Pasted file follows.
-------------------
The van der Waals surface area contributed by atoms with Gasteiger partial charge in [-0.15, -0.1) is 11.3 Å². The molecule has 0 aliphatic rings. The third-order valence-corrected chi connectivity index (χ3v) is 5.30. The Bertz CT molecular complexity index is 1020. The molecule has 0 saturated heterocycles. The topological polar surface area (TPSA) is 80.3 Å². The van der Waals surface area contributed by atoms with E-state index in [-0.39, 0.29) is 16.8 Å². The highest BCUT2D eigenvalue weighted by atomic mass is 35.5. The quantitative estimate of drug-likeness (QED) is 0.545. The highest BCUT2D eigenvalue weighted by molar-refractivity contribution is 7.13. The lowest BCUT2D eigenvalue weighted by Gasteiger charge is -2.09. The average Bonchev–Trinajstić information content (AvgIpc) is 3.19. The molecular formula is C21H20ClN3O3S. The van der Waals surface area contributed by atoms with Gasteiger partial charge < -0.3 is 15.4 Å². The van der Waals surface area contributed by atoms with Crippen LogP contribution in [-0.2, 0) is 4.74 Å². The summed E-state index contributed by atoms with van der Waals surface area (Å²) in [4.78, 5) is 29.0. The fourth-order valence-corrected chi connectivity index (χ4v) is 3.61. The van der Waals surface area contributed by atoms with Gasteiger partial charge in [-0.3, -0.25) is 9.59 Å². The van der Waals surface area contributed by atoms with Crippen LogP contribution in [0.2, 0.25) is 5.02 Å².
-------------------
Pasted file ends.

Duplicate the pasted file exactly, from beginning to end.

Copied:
The van der Waals surface area contributed by atoms with Gasteiger partial charge in [-0.15, -0.1) is 11.3 Å². The molecule has 0 aliphatic rings. The third-order valence-corrected chi connectivity index (χ3v) is 5.30. The Bertz CT molecular complexity index is 1020. The molecule has 0 saturated heterocycles. The topological polar surface area (TPSA) is 80.3 Å². The van der Waals surface area contributed by atoms with E-state index in [-0.39, 0.29) is 16.8 Å². The highest BCUT2D eigenvalue weighted by atomic mass is 35.5. The quantitative estimate of drug-likeness (QED) is 0.545. The highest BCUT2D eigenvalue weighted by molar-refractivity contribution is 7.13. The lowest BCUT2D eigenvalue weighted by Gasteiger charge is -2.09. The average Bonchev–Trinajstić information content (AvgIpc) is 3.19. The molecular formula is C21H20ClN3O3S. The van der Waals surface area contributed by atoms with Gasteiger partial charge < -0.3 is 15.4 Å². The van der Waals surface area contributed by atoms with Crippen LogP contribution in [-0.2, 0) is 4.74 Å². The summed E-state index contributed by atoms with van der Waals surface area (Å²) in [4.78, 5) is 29.0. The fourth-order valence-corrected chi connectivity index (χ4v) is 3.61. The van der Waals surface area contributed by atoms with Gasteiger partial charge in [-0.3, -0.25) is 9.59 Å². The van der Waals surface area contributed by atoms with Crippen LogP contribution in [0.2, 0.25) is 5.02 Å².